Part of the freshness I want would be in the location, a neglected part of the country which has wonderful potential – beautiful, complex, layered, with the inwardness that stems from geographical isolation. It’s also where I live, and that could be the source of dilemmas to come. There can’t be a crime story without bad things happening, caused by people behaving badly. They may not be evil people, but they do evil things, for whatever reasons. I will be setting these evil matters within a community that I’m part of and that I’m very fond of. Do I have the ‘detachment’ that may be necessary, and will I care if what I write upsets those who would rather not have the region’s dirty linen, even the fictional dirty linen, exposed in public?

Hasn’t this been a problem all along?  In the three stories so far, bad things have happened, and so far my neighbours are still speaking to me. But the bad things so far have all been external, an explosion in a pit, a fire in a nuclear reactor, neither of them caused by the wanton action of bad people. Blame, if we wish to allocate it, could be placed at the door of a process of cutting corners, or even human error, or the impact of political haste or a flu epidemic, not stemming from from deliberate acts by malevolent individuals.

If it’s crime fiction there will have to be a crime, and probably a series of crimes, and the criminals will probably be local. Not every baddie could be an ‘offcomer’ newly arrived from the distant iniquitous dens of London or even Leeds. Of course some of the evil-doers will be local: even a cursory scan of the local papers reveals plenty of evidence of local wrong-doing, and occasional acts of startling ferocity such as the recent multiple killings by a deranged taxi driver, Cumbria born and bred, who shot his victims both deliberately and then randomly before turning the gun on himself.

What I will need to do is use all the geographical details of my chosen setting but find the crime details elsewhere, to avoid crossing the line between crime fiction and ‘true crime’. As with most local fiction, authenticity will derive from the details of place and time, not from the characters, who remain fictional. The exception to this rule I made myself in ‘Fallout’ – part 3 of the trilogy – in placing known people from the Windscale nuclear plant in 1957 into the story as part of the backdrop. I took legal advice about doing so and was assured that it was acceptable, so long as nothing any of these people were given to do or say was at odds with the known facts, or in any way detrimental to their characters or reputation. It would be a different matter if any of these ‘known’ characters had been given criminal things to do.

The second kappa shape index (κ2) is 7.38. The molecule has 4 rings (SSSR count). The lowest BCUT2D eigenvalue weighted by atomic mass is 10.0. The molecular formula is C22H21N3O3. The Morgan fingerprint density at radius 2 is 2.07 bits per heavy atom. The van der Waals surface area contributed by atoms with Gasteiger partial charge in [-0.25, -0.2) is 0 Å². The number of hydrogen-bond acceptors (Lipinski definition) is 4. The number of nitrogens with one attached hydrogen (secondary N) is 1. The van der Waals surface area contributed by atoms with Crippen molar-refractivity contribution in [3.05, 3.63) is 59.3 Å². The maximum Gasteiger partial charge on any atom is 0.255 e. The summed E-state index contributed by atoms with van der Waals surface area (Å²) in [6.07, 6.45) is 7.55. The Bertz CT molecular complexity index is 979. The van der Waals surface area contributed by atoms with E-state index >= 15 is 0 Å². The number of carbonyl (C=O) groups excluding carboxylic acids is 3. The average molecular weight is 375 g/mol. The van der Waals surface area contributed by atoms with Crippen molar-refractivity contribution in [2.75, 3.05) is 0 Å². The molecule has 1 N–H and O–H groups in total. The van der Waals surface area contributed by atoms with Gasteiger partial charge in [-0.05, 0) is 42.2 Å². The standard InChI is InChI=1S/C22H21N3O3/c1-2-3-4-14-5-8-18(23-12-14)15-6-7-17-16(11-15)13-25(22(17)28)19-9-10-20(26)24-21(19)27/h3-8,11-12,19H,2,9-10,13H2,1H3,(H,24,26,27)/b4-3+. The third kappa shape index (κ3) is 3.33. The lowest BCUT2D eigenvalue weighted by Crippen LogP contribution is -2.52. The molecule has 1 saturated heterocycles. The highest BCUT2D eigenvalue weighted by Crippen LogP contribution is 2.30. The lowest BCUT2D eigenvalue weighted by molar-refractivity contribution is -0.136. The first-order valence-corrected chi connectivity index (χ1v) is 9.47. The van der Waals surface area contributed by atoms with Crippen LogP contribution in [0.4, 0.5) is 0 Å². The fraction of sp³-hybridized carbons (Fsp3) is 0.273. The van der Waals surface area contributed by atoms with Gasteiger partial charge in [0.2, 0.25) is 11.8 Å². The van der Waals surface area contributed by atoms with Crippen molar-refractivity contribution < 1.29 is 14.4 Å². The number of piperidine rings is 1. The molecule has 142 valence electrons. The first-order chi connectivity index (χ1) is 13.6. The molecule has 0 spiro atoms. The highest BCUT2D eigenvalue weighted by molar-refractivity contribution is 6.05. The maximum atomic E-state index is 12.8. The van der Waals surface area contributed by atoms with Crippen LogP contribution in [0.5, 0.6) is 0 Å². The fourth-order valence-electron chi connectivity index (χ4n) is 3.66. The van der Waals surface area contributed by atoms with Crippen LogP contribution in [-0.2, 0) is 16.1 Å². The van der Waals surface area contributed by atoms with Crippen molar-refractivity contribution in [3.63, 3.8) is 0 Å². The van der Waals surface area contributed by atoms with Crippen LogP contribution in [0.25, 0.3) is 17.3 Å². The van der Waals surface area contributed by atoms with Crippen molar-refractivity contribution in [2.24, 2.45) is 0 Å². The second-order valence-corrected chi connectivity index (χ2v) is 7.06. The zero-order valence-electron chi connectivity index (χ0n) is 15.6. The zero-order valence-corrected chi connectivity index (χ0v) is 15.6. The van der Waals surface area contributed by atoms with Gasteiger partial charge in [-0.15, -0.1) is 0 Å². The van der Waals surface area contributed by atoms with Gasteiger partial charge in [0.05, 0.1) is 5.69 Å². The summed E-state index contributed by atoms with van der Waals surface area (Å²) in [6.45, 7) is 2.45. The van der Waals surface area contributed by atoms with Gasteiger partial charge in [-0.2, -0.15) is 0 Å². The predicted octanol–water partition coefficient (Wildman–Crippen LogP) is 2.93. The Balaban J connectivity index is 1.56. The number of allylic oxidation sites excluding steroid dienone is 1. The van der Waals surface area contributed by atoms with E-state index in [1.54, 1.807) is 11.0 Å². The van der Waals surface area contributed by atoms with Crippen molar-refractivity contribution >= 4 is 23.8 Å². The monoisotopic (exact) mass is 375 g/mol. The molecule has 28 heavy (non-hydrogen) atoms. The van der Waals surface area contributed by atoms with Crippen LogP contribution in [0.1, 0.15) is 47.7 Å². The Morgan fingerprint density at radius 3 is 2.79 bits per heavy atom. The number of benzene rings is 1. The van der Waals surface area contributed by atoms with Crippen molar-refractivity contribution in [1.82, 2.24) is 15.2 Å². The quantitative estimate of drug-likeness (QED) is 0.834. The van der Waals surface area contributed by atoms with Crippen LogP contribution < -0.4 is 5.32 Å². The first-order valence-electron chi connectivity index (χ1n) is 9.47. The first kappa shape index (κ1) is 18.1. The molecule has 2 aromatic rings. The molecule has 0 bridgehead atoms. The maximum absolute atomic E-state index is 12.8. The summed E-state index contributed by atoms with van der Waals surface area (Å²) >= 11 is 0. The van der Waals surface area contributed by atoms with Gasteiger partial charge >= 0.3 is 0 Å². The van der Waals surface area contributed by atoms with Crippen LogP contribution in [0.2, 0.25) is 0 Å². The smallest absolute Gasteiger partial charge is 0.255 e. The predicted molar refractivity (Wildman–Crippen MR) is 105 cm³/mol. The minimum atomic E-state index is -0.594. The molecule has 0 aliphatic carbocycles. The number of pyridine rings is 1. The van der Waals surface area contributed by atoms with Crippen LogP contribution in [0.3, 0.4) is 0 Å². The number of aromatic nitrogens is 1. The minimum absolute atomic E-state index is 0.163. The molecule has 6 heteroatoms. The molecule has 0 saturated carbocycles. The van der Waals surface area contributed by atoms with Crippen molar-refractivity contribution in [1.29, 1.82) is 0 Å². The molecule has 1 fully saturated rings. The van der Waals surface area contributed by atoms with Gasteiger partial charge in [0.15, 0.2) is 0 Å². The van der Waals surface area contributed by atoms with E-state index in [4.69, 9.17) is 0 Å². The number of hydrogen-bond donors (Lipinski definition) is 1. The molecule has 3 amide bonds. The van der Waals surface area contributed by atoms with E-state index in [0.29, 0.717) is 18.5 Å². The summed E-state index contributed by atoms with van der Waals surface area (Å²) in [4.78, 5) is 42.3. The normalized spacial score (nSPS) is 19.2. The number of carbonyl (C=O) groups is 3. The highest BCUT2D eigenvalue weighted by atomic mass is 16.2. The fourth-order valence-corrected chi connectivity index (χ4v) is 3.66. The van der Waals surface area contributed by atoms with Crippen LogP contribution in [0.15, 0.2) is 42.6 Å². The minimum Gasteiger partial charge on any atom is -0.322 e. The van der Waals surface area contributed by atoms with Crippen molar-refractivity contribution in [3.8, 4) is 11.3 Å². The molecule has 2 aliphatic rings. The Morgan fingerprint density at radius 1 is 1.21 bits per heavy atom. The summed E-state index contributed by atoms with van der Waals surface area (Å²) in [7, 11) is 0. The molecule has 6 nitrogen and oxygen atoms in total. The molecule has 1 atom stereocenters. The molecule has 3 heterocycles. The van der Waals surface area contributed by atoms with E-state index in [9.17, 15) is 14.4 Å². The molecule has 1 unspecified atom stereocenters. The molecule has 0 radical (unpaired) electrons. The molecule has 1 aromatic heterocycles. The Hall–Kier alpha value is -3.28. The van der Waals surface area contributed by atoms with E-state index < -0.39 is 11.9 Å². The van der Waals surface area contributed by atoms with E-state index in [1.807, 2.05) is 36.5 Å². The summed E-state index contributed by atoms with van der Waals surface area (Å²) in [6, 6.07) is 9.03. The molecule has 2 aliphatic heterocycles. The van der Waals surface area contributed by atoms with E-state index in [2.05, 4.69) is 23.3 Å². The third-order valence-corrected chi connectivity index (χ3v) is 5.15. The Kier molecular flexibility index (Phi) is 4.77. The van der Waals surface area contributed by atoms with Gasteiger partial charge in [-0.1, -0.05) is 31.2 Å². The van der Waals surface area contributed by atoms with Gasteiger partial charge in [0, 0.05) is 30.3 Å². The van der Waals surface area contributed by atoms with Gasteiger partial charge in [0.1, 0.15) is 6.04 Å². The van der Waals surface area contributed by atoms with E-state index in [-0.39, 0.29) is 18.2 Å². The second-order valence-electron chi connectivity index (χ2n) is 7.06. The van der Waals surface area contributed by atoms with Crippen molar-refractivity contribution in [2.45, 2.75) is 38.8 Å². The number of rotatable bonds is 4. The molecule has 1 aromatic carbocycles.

In the first part of the trilogy I grappled with these choices, and decided to anonymise the village where most of the action takes place, which was loosely based on the village where I live. I changed its name and tweaked the neighbouring locations too, although more distant locations were left alone, visible on the map and in life. All the characters were fictional, although one – the vicar at the time – did possess some of the characteristics of the actual vicar at the time when the story was set. Even so, some of my neighbours were convinced that some of the characters in the story were real people. ‘You got so-and-so off to a tee,’ someone said to me, although ‘so-and-so’ was entirely a product of my imagination and – as far as I knew – bore no resemblance to any real person, living or dead. When I protested, my neighbour smiled, putting a finger to the side of the nose in the time-honoured gesture of ‘You can’t fool me’.

So, known setting and unknown characters and events will be required to make this work without doing insult or injury to my home turf. That decision helps. For a start I won’t have to spend many hours combing through back numbers of the North-West Evening Mail or the Westmorland Gazette and can let my dark imagination roam a little more freely. Now I have to get on with it.


Can characters be real people?

It was one of those spooky evenings when you get the impression that the people you’re talking to know more about what you’re talking about than you do. The Millom Ladies Guild were listening politely to my stories about the real vicar who inspired the one I depicted in ‘A Good Liar’ when one of them said, ‘Oh, yes I remember him. I was there when the new school was being built.’ (If you know the story of A Good Liar, you’ll understand all this: if you haven’t read it yet, now’s the time!) Thank heaven she didn’t disagree with either my details or the description of the vicar. A little later I was talking about the fire in the nuclear reactor at Windscale in October 1957 and the people there who played a crucial role, and one of my audience was a cousin of a man I had referred to.